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Until recently, when someone talked about a credit score they meant a FICO credit score. Credit scores are numerical gauges of consumer financial history, stability, and ability to handle credit and loans.
For a while, FICO credit scores served as the default credit rating in the marketplace. Although other financial institutions had their own credit scoring models, FICO stood out as the giant in the room; however, FICO is based on financial information and records – something that can be done by other companies.
Credit Karma is another company that provides financial data, including a free credit score, to borrowers. Credit Karma relies on VantageScore from Equifax & Transunion. FICO & VantageScore offer the same info, but they are based on two different proprietary models.
Both Vantage and FICO seek to represent the borrower’s probability of default in a different way. However, which one is better? Can one of them even be better than the other? What are their differences? Similarities? Those questions are answered here.
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Credit Karma vs. FICO Score: Differences
Each credit scoring model has a different way of evaluating and weighing data in order to generate an individual credit score. Although there is no way to specifically evaluate those differences, it is important to note that all of the models use the same data.
One of the major differences between Vantage and FICO scores is the way older FICO credit models handle charge card accounts. Some charge cards require borrowers to pay the outstanding balance at the end of each month, so there are no monthly payments.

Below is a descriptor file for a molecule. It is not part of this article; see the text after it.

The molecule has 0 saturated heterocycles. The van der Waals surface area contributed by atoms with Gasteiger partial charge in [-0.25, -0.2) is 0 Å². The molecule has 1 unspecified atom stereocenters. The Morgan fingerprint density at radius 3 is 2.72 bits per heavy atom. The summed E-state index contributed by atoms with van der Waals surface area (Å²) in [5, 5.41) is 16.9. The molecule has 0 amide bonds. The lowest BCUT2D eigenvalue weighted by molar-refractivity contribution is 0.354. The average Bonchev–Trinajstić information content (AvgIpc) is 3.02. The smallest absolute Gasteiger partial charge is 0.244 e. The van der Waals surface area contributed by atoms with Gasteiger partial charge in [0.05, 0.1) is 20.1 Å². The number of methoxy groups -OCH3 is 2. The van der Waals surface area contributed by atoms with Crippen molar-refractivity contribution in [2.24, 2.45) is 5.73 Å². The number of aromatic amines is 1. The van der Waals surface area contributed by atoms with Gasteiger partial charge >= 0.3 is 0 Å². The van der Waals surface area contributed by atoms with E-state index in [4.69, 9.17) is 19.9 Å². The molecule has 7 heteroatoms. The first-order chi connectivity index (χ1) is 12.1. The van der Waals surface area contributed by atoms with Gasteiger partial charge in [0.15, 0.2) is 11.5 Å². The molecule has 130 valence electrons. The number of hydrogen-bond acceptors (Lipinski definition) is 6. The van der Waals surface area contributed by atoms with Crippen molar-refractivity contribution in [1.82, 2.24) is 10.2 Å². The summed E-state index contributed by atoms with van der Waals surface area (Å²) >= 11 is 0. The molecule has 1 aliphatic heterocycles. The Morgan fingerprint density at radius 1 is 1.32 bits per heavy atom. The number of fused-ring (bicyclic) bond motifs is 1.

Many of these charge cards don’t have set credit limits associated with them, which can impact the credit utilization factor in the credit scoring model. Only the most recent version of the FICO score ignores charge card accounts in its calculation, but all Vantage scores ignore charge card accounts when evaluating credit utilization.
Another difference is how these models weigh late payments. A late mortgage payment is more impactful on a VantageScore, while all late payments are treated equally by FICO score.
The Vantage credit scoring model may also have advantages over FICO when it comes to evaluating the creditworthiness of a borrower who doesn’t have a lot of recent credit activity. The common consensus is that it is easier to build credit in the eyes of VantageScore compared to FICO.
Credit Karma vs. FICO Score: Similarities
In the end, these are both numerical values that gauge a consumer’s creditworthiness, weighing debt repayment history, credit mix, utilization ratio, and more. They use the same data, and they both have upper and lower boundaries of 850 and 300, respectively.
Although FICO has the largest market share, companies with other credit scoring models are making significant waves in the market. Most of the top financial institutions in the U.S. now utilize Vantage credit scores in addition to FICO credit scores.
Regardless of what the companies use, it’s bodes well to know your score from several different credit scoring models. That way, there are no nasty surprises waiting for you while trying to get a loan.
Author: Jeff Gitlen